The Obama Administration’s “compromise” – an accounting trick to hide the payments for contraceptives – was soundly rejected by the US Catholic Bishops. And rightfully so – claiming that religious providers would not have to pay for contraceptives, but that all insurance providers would have to cover them is an insultingly thin smokescreen. Nothing has changed. The Catholic leadership clearly recognizes this and is rallying. Many conservative Catholics have happily and publicly opposed this latest overreach of the administration, and even some stalwart Catholic supporters of Obama have decided that this is too much – Chris Matthews among them. Protestants, too, have closed ranks with the Catholic Faithful in opposition to this grievous crime. Sadly enough, these Protestants show a greater grasp of the issue at hand than some of our own.
In defense of the contraception mandate in health care, a misguided young Catholic wrote this response. The author is a student at the Catholic University of America, was baptized and confirmed in the Church, and “attended weekly catechism classes and received a Jesuit education.” And yet she says “[n]ever once did the opinion of the church on a person’s use of contraceptives surface.” The only conclusion I can draw is that the weekly catechism classes never made it to CCC2360-2400, and that Jesuit education never even gave a summary of Paul VI’s Humanae Vitae. My much-less-impressive education in Catholic teaching was no better – none of my confirmation classes touched on the subject, and the fundamentalist Protestant Christian school I attended certainly had no use for Paul VI or the rest of the Catholic magisterium. My mother was Catholic and my father Protestant, so the compromise on theology at home seemed to be “lay out basic Christianity, and let him figure out the rest” – which actually strikes me as the best possible under the circumstances. In fact, my years-long adventures in Protestantism (fundamentalist/pseudo-Catholic->confused->Calvinist) laid a better foundation for me than any previous teaching. It was more through the questions of close Protestant friends (and my ensuing research) than the teaching of Catholics that I came by my own scant knowledge of Catholic teaching, and eventually reverted to Catholicism.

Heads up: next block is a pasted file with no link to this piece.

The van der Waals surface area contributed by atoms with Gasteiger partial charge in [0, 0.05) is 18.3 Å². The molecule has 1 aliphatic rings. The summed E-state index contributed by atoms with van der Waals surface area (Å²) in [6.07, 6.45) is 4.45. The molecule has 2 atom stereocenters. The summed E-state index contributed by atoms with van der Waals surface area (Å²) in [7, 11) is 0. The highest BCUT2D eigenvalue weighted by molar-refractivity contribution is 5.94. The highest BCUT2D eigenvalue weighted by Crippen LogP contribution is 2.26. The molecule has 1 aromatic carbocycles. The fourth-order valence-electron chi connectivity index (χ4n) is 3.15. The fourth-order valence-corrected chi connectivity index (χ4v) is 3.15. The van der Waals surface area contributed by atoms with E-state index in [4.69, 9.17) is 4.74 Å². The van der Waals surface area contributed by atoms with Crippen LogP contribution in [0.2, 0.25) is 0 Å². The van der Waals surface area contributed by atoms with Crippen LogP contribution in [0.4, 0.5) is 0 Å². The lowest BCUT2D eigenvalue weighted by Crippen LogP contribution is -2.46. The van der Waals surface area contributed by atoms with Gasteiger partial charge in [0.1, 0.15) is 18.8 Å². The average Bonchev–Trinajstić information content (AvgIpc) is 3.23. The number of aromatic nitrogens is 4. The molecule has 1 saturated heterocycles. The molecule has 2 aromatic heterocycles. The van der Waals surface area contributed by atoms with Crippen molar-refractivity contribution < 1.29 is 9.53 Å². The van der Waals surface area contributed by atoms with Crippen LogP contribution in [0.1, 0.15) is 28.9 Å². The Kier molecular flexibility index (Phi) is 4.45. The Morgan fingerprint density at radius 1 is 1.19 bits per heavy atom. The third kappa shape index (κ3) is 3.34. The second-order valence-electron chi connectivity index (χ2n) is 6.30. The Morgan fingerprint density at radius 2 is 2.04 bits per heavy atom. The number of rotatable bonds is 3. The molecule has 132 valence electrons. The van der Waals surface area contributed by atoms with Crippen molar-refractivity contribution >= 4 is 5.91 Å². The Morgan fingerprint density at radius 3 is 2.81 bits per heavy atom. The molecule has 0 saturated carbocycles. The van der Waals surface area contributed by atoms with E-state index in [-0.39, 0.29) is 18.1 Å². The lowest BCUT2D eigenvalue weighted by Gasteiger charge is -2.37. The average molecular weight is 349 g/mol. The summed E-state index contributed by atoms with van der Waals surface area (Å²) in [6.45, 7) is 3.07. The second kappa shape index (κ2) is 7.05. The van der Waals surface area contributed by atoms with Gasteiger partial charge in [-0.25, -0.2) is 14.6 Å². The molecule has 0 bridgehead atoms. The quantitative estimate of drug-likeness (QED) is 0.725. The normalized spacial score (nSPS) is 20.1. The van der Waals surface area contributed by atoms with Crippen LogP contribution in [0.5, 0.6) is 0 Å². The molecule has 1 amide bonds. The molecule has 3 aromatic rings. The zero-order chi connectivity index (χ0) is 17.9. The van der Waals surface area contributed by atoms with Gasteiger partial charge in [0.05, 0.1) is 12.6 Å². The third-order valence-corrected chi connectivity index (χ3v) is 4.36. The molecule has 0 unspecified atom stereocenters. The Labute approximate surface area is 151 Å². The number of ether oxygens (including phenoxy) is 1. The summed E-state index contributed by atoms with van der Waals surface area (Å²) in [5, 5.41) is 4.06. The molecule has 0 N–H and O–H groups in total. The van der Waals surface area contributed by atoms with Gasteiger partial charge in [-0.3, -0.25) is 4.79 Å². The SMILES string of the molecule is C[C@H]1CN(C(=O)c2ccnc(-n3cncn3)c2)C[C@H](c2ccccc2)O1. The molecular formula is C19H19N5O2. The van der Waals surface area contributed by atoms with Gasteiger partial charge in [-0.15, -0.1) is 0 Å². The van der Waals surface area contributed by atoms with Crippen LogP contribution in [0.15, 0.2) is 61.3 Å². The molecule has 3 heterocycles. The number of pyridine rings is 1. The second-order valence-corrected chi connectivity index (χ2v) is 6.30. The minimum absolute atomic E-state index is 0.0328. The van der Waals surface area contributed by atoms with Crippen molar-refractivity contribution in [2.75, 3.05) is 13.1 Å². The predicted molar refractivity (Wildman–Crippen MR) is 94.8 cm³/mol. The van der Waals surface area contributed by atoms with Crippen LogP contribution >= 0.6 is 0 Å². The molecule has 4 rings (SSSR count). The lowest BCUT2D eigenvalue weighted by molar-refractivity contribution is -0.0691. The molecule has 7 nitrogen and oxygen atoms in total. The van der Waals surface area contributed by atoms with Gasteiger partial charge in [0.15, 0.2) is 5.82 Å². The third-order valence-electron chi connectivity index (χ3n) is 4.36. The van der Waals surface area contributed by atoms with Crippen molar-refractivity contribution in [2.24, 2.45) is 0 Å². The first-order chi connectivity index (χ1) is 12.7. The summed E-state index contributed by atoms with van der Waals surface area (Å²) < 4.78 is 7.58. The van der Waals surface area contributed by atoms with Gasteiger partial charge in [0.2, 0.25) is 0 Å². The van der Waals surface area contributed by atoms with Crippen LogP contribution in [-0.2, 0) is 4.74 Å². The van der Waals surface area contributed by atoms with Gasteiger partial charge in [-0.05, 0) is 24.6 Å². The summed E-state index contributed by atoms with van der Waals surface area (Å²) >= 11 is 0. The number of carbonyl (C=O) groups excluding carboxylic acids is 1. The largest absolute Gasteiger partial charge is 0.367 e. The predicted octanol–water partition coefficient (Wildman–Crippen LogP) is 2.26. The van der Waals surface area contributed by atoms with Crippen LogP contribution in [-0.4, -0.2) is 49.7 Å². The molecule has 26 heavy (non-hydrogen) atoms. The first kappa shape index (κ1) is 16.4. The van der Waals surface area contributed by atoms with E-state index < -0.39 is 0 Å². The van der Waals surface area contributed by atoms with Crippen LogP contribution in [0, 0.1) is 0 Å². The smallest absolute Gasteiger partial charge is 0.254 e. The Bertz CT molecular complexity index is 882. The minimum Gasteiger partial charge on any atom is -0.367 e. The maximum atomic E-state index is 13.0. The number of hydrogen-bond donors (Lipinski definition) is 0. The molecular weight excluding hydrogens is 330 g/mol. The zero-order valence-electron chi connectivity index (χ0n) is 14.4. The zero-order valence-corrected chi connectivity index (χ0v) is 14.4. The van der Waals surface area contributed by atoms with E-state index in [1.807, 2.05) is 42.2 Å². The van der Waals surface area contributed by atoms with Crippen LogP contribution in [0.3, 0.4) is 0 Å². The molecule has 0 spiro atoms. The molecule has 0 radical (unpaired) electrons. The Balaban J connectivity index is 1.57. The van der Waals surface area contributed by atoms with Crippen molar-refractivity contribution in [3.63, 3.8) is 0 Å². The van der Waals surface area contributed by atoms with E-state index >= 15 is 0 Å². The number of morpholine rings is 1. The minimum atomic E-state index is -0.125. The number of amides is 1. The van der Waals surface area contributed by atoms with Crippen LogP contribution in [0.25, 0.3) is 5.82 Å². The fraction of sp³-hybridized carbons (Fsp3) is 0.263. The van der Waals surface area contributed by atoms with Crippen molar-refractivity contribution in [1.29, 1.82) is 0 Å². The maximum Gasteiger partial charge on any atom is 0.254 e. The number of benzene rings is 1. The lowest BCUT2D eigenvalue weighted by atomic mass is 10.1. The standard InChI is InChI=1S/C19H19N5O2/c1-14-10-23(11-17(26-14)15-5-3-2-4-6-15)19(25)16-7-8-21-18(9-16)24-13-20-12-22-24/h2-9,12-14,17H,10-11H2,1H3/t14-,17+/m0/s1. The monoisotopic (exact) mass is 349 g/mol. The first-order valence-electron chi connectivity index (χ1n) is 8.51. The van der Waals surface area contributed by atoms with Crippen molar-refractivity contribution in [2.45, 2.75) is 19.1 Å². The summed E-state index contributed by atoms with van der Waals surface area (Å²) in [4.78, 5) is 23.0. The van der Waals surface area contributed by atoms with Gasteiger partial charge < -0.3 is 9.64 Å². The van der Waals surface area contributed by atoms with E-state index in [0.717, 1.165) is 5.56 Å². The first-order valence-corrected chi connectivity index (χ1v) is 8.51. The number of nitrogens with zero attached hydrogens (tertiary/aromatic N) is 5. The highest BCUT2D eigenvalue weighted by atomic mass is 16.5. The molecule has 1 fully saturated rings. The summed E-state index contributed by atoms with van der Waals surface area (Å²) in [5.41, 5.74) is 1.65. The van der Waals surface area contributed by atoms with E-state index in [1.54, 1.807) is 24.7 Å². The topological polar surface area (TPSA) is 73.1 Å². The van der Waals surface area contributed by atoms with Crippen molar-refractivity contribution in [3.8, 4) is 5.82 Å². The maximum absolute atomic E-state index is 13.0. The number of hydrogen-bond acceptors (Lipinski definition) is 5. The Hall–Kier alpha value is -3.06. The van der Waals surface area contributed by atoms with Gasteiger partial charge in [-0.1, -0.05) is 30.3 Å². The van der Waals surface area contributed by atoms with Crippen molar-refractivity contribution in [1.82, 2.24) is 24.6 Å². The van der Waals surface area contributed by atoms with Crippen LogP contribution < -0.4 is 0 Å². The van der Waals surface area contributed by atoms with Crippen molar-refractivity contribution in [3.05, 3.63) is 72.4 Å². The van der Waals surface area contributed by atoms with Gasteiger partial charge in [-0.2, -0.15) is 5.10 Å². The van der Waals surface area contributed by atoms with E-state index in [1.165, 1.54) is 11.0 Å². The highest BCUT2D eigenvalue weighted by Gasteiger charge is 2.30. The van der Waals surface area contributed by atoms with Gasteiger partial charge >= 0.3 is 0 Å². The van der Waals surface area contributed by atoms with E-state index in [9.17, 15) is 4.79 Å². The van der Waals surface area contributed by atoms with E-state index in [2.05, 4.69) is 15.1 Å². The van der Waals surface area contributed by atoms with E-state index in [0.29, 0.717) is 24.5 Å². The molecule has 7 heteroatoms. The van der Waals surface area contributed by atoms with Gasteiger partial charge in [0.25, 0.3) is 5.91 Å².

Pia de Solenni has it exactly right: we have a failure of Catholic eduction. The author of the article shows deep ignorance of Catholic teaching – as well as the contraceptive mandate issue at hand – in nearly every sentence of the article. And I fear this sort of shortcoming is endemic. Political correctness should never keep the One Holy Catholic and Apostolic Church from teaching the full and authentic truth at any level, no matter how low. It doesn’t matter if the uncomfortable topic is Hell or sex: teachers, parents, and priests need to inculcate their charges with the full truth of Catholic teaching. It’s an evil and nasty world, a world at war, and we send in young Catholics (myself included) who don’t know which end of the Sword of the Spirit to hold (not the pointy end). Needlessly sending untrained men to battle is akin to murder; tossing untrained souls into spiritual war is far worse.